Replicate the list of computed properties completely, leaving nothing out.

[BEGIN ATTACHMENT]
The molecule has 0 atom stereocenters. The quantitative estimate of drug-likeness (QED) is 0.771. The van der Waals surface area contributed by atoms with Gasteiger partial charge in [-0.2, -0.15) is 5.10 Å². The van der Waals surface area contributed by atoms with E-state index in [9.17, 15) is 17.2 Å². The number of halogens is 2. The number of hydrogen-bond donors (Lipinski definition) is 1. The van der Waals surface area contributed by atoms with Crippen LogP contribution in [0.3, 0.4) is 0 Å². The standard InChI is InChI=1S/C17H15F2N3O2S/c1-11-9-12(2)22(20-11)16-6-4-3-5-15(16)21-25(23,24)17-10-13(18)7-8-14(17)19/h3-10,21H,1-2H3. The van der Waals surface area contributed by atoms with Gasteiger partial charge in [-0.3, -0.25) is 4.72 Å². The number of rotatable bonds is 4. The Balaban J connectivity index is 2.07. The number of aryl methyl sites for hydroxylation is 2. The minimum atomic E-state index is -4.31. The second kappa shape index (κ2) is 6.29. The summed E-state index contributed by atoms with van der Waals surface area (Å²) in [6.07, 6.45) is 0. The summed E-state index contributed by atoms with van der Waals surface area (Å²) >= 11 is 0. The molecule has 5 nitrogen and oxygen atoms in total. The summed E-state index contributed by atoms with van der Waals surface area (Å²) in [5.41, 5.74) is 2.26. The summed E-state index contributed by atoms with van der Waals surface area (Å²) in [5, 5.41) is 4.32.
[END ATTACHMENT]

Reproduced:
The molecule has 0 atom stereocenters. The quantitative estimate of drug-likeness (QED) is 0.771. The van der Waals surface area contributed by atoms with Gasteiger partial charge in [-0.2, -0.15) is 5.10 Å². The van der Waals surface area contributed by atoms with E-state index in [9.17, 15) is 17.2 Å². The number of halogens is 2. The number of hydrogen-bond donors (Lipinski definition) is 1. The van der Waals surface area contributed by atoms with Crippen LogP contribution in [0.3, 0.4) is 0 Å². The standard InChI is InChI=1S/C17H15F2N3O2S/c1-11-9-12(2)22(20-11)16-6-4-3-5-15(16)21-25(23,24)17-10-13(18)7-8-14(17)19/h3-10,21H,1-2H3. The van der Waals surface area contributed by atoms with Gasteiger partial charge in [-0.3, -0.25) is 4.72 Å². The number of rotatable bonds is 4. The Balaban J connectivity index is 2.07. The number of aryl methyl sites for hydroxylation is 2. The minimum atomic E-state index is -4.31. The second kappa shape index (κ2) is 6.29. The summed E-state index contributed by atoms with van der Waals surface area (Å²) in [6.07, 6.45) is 0. The summed E-state index contributed by atoms with van der Waals surface area (Å²) >= 11 is 0. The molecule has 5 nitrogen and oxygen atoms in total. The summed E-state index contributed by atoms with van der Waals surface area (Å²) in [5.41, 5.74) is 2.26. The summed E-state index contributed by atoms with van der Waals surface area (Å²) in [5, 5.41) is 4.32.